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How to Enhance Your Memory with Simple Learning Hacks

A giant goldfish floating mid-air in a classroom, with surprised students looking on, serves as an innovative learning hack to enhance memory.

Admission: I’m often forgetful.
In fact, I’ve forgotten more things than I can remember.


But, don’t get too smug.


Odds are that you, like almost every human, have a memory that’s approximately goldfish.




It’s because our super-special brains are only capable of holding 4-7 “fun-sized” bits of information at a time in our working memory

Wan't to see if you can do better?
Take a glance at this set of numbers:

1 – 8 – 6 – 2 – 5 – 5 – 5 – 6 – 3 – 5 - 7

Now close your eyes and try to recall the numbers. 


If you can, congratulations!
Only 1% of people can do this. This is because the brain is trying to take in 11 chunks of information instead of 4-7.


Let’s look at the number a different way:


By formatting the bits like a phone number, it becomes much easier to remember. Our memory is able to expand when we effectively break down information into manageable chunks.


That said, our brain’s frontal lobes only keep that information for a few seconds. Then, another set of “chunks” will catch our attention. Worse, the learning centers of our brains can only deal with one or two ideas at a time.


So to efficiently learn anything, key information must get absorbed with precision. Then, your brain needs time to absorb it and encode it into long-term memory.


Nobel Laureate Eric Kandel explains in his book In Search of Memory that your brain needs rest to form long-term memories. This is why top athletes and other performers divide their practice into time-limited sessions with breaks.

During these breaks, it’s best to spend time daydreaming.


Many consider mind-wandering a bad habit, but when you daydream your awareness expands throughout your brain. Meanwhile, hundreds of thoughts get processed and stored in your deeper memory.


You can improve your recall by taking just 60 seconds to let your mind wander after you learn something new. Just sit back, relax, and let your mind go anywhere it wants. The same holds true if you’ve been focusing on a task for a while. If you set alarms to give yourself micro-vacations, your performance will improve.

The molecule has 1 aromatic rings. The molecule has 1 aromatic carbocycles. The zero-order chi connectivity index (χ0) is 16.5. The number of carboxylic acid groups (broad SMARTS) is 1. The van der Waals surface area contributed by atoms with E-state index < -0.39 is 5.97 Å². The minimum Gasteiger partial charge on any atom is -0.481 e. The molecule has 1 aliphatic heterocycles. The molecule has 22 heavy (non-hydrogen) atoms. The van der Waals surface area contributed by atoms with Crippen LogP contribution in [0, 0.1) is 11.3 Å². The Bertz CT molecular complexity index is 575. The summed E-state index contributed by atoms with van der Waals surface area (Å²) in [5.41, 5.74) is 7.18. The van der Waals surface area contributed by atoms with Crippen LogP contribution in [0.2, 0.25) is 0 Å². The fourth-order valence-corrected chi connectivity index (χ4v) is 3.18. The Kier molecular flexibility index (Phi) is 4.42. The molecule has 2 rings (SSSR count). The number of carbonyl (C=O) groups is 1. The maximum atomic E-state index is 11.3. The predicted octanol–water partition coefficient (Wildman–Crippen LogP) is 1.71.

By learning in small chunks and giving yourself seconds to daydream, your performance can soar like a pterodactyl.


A scuba diver with fish swimming around him, showcasing the mental focus required for this simple yet exhilarating activity.

Dive Deeper

Brain connectivity during resting state and subsequent working memory task predicts behavioral performance.
Sala-Llonch R, Peña-Gómez C, Arenaza-Urquijo EM, Vidal-Piñeiro D, Bargalló N, Junqué C, Bartrés-Faz D. Cortex. 2012 Oct; 48( 9): 1187-96.

Brief wakeful resting boosts new memories over the long term.
Dewar M, Alber J, Butler C, Cowan N, Della Sala S. Psychol Sci. 2012 Sep 1;23( 9): 955-60.

Words Can Change Your Brain. Newberg A, M.D., Waldman, M. R., Penguin Group, 2012.

Nondirective meditation activates default mode network and areas associated with memory retrieval and emotional processing.
Xu J, Vik A, Groote IR, Lagopoulos J, Holen A, Ellingsen O, Håberg AK, Davanger S. Front Hum Neurosci. 2014 Feb 26;8: 86.

Kandel, E. In Search of Memory. Norton, 2006.

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